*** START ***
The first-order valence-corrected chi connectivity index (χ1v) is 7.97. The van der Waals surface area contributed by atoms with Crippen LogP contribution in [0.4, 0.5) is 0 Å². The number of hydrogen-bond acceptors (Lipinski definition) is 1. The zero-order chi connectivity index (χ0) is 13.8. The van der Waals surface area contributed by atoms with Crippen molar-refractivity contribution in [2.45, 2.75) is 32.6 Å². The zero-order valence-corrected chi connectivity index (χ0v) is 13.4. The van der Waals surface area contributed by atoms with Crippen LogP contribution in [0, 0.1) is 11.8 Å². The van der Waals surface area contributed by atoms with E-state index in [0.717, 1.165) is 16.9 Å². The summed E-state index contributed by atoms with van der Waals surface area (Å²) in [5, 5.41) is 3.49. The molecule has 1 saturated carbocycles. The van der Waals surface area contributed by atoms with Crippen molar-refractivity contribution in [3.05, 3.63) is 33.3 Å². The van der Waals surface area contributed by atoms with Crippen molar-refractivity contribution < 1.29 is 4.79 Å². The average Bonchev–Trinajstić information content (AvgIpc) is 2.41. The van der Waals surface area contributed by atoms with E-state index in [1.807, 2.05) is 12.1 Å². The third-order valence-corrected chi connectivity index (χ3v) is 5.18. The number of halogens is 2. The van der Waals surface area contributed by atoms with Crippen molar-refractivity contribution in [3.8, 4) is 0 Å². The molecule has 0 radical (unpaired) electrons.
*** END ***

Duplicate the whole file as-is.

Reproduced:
The first-order valence-corrected chi connectivity index (χ1v) is 7.97. The van der Waals surface area contributed by atoms with Crippen LogP contribution in [0.4, 0.5) is 0 Å². The number of hydrogen-bond acceptors (Lipinski definition) is 1. The zero-order chi connectivity index (χ0) is 13.8. The van der Waals surface area contributed by atoms with Crippen molar-refractivity contribution in [2.45, 2.75) is 32.6 Å². The zero-order valence-corrected chi connectivity index (χ0v) is 13.4. The van der Waals surface area contributed by atoms with Crippen LogP contribution in [0, 0.1) is 11.8 Å². The van der Waals surface area contributed by atoms with E-state index in [0.717, 1.165) is 16.9 Å². The summed E-state index contributed by atoms with van der Waals surface area (Å²) in [5, 5.41) is 3.49. The molecule has 1 saturated carbocycles. The van der Waals surface area contributed by atoms with Crippen molar-refractivity contribution in [3.05, 3.63) is 33.3 Å². The van der Waals surface area contributed by atoms with Crippen molar-refractivity contribution < 1.29 is 4.79 Å². The average Bonchev–Trinajstić information content (AvgIpc) is 2.41. The van der Waals surface area contributed by atoms with E-state index in [1.807, 2.05) is 12.1 Å². The third-order valence-corrected chi connectivity index (χ3v) is 5.18. The number of halogens is 2. The van der Waals surface area contributed by atoms with Crippen molar-refractivity contribution in [3.8, 4) is 0 Å². The molecule has 0 radical (unpaired) electrons.